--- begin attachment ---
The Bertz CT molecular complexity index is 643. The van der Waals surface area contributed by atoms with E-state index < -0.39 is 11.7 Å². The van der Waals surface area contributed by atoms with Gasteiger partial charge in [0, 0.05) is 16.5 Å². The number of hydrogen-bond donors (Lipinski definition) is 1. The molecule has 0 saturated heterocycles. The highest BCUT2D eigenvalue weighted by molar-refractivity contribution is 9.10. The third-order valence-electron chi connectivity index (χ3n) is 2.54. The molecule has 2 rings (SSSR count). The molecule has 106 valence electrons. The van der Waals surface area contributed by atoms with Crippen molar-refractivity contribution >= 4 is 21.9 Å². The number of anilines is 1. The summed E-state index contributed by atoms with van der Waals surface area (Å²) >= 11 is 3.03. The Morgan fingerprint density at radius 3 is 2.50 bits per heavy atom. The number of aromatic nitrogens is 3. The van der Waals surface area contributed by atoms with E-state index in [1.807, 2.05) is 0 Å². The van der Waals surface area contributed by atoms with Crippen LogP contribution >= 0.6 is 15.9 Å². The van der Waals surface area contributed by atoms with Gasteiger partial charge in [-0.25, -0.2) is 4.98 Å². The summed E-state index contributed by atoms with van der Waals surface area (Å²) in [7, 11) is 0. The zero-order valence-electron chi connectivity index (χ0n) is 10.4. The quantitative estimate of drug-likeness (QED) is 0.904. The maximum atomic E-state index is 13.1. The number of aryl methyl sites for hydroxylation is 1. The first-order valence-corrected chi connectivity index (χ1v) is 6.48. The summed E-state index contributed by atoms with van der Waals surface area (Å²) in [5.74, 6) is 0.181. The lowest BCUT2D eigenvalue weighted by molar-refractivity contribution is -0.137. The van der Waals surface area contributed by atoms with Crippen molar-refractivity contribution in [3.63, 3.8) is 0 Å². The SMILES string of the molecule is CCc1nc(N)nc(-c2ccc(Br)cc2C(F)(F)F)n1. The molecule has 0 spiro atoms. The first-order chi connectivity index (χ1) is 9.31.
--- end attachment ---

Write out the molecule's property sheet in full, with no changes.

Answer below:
The Bertz CT molecular complexity index is 643. The van der Waals surface area contributed by atoms with E-state index < -0.39 is 11.7 Å². The van der Waals surface area contributed by atoms with Gasteiger partial charge in [0, 0.05) is 16.5 Å². The number of hydrogen-bond donors (Lipinski definition) is 1. The molecule has 0 saturated heterocycles. The highest BCUT2D eigenvalue weighted by molar-refractivity contribution is 9.10. The third-order valence-electron chi connectivity index (χ3n) is 2.54. The molecule has 2 rings (SSSR count). The molecule has 106 valence electrons. The van der Waals surface area contributed by atoms with Crippen molar-refractivity contribution >= 4 is 21.9 Å². The number of anilines is 1. The summed E-state index contributed by atoms with van der Waals surface area (Å²) >= 11 is 3.03. The Morgan fingerprint density at radius 3 is 2.50 bits per heavy atom. The number of aromatic nitrogens is 3. The van der Waals surface area contributed by atoms with E-state index in [1.807, 2.05) is 0 Å². The van der Waals surface area contributed by atoms with Crippen LogP contribution >= 0.6 is 15.9 Å². The van der Waals surface area contributed by atoms with Gasteiger partial charge in [-0.25, -0.2) is 4.98 Å². The summed E-state index contributed by atoms with van der Waals surface area (Å²) in [7, 11) is 0. The zero-order valence-electron chi connectivity index (χ0n) is 10.4. The quantitative estimate of drug-likeness (QED) is 0.904. The maximum atomic E-state index is 13.1. The number of aryl methyl sites for hydroxylation is 1. The first-order valence-corrected chi connectivity index (χ1v) is 6.48. The summed E-state index contributed by atoms with van der Waals surface area (Å²) in [5.74, 6) is 0.181. The lowest BCUT2D eigenvalue weighted by molar-refractivity contribution is -0.137. The van der Waals surface area contributed by atoms with Crippen molar-refractivity contribution in [3.63, 3.8) is 0 Å². The SMILES string of the molecule is CCc1nc(N)nc(-c2ccc(Br)cc2C(F)(F)F)n1. The molecule has 0 spiro atoms. The first-order chi connectivity index (χ1) is 9.31.